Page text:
Being a GM enthusiast, there is no doubt that you have been exposed to the buzz going on about the upcoming 2008 updates to the base model Corvette. With the 1997 introduction of the LSX-series engines, GM has continued to raise the bar every few years when it didn't seem possible to do so. The 5.7L LS1 debuted with a rating of 345hp. Then along came the 6.0L LS2 in 2005 to bring the Corvette 400hp under the hood. For 2008, we now have the new 6.2L LS3 engine: SAE rated to 436hp and 428lb-ft of torque! This provides enough motivation for the 2008 Corvette to reach 190-mph top speeds, which makes it the fastest base-model Corvette ever produced.
The LS3 is still considered the GM Generation IV architecture small-block, and it shows a nice progression from the LS2, which it replaces. The new engine block is the same as the 6.2L L92 aluminum blocks found in the 2007 Escalade and Denali trucks. It has the typical cast-in iron cylinder sleeves, but the bore diameter has increased from the previous LS2's 4.00 inches up to 4.06 inches, which results in a displacement increase from 6.0L to 6.2L. Some casting and machining updates were made with the LS3/L92 block, resulting in 20% stronger bulkheads inside. It is interesting to note that all of the base model Corvette LSX engines have shared the same crankshaft stroke of 3.62 inches, and this remains with the LS3. By using some simple hot-rodder math, readers have probably figured out that these 4.06-inch cylinder bores can be used to build some relatively inexpensive 414ci stroker engines by just swapping in a 4.00-inch rotating assembly. Looking back in the LSX world a few years ago, it would have required costly resleeving of the 3.90-inch bore LS1 blocks to achieve displacements beyond 382 ci. Needless to say, the GM performance aftermarket loves the parts GM now offers over the counter.
Inside of the block, we find newly designed flat-top pistons with coated side skirts. These hypereutectic cast-aluminum pistons help bring the compression ratio to a pump-gas-friendly 10.7:1. The piston oil control rings have revised tension to handle the higher 6,600 rpm redline. Even the piston profile and pin bore were revised to reduce engine noise and vibration. The pistons use a new pin that is taper-bored to reduce mass. At the big end of the connecting rods, the bolts have been upgraded to 12.9-grade material, similar to what is used in the 505hp LS7.
GM also decided to use a slightly more agressive camshaft in the LS3. The intake lift has increased from 0.521 inch found in the LS2 to 0.551 inch for the LS3. Slightly less overlap was also used for the LS3 cam.
The biggest change between the LS2 and the LS3 is the introduction of rectangle port cylinder heads, which replace the popular "cathedral" port shape of the LSX head family. The LS3 borrows this performace technology from the C5-R and C6.R Corvette racing programs, where similar intake ports were developed and have dominated the race circuits. Rectangle ports first appeared on the 7.0L LS7 found in the 2006 Z06, and have now trickled down to little brother. This is definitely not a hand-me-down to complain about!
The intake port entrance is similar in design compared to the LS7 head, but the location and size of the ports are different enough to require LS3 specific intake maniforlds. The aluminum LS3 cylinder head castings are also shared with the L92 truck engines, mentioned above. Although the castings on the LS3/L92 are the same, the valvetrain is upgraded on the LS3 to handle higher rpm. Lightweight hollow-stem valves are used, along with LS6 valvesprings that can handle the higher intake lift found in the LS3 camshaft. The intake valve diameter has increased from 2.00 inches found in the LS2 to 2.16 inches for the LS3. Exhaust valve diameter has increased to 1.60 inches from 1.55 inches. In order to make room for the rectangle ports and the larger valve sizes, the rocker arms had to be offset 6mm from center on the intake side. The exhaust side rockers remain unchanged from the previous LS2 design. All of these changes result in cylinder heads that flow over 17% more at the same peak flow lift of the previous LS2 casting, and they continue flowing at higher lifts where the LS2 port would stall.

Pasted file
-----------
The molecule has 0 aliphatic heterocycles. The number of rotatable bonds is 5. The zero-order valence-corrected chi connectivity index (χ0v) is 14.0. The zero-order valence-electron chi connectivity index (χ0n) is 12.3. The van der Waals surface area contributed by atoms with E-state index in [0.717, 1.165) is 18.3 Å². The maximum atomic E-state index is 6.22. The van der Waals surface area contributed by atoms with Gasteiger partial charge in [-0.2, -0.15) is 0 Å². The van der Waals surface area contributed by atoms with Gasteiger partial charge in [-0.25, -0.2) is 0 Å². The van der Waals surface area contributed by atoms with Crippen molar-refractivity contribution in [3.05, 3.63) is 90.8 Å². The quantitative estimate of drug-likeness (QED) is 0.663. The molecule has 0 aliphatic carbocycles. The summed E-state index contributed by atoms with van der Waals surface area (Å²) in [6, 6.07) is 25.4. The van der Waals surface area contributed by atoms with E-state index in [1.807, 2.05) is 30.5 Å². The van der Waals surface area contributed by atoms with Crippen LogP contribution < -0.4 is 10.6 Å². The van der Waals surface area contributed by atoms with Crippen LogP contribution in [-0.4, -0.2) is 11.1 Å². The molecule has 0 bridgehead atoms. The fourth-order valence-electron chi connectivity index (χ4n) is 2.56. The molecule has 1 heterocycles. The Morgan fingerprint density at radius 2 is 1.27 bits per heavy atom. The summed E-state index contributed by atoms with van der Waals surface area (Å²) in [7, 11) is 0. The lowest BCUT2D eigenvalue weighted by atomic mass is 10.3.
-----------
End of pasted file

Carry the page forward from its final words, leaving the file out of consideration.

One item that isn't shared with the GM truck parts bin is the newly designed LS3 intake manifold. GM uses a lost-core process to manufacture the new composite plastic intake manifold. One unique development is a layer of sound insulation foam, contained inside of an area between the internal air runners and the external top shell. This results in less valvetrain and high-frequency noise transmitted to the passengers. Even the typical Corvette fuel rail beauty covers now have acoustic dampening material added underneath to reduce engine noise. Initial tests show the new SL3 intake design flows much more than the LS2 intake, but also does so with 2% less internal restriction. The fuel rail is identical to the LS2 fuel rail, but now LS7 fuel injectors are used to handle the power increase. The same 90mm diameter, four-bolt mounting-style throttle body is carried over from the LS2.
The most interesting aspect of these LS3 enhancements isn't how well they perform right off the dealer showroom, it is their potential in the modified engine aftermarket. The flow numbers seen from these LS3/L92 cylinder heads are only scratching the surface of potential when in factory form. The larger bore cylinders only make it easier to build more reliable and inexpensive stroker engines. The newer intake manifold is an impovement over the popular LS6 intake manifold bottleneck. Engine builders are using these heads and blocks to produce beasts making 700hp on engine alone, and that is with very little development or experimental testing. It seems every year LSX world records are set when GM releases new engines, which makes this a truly exciting time to be a part of the GM performance community. The real horsepower wars didn't happen in the 1960's-the are going on today!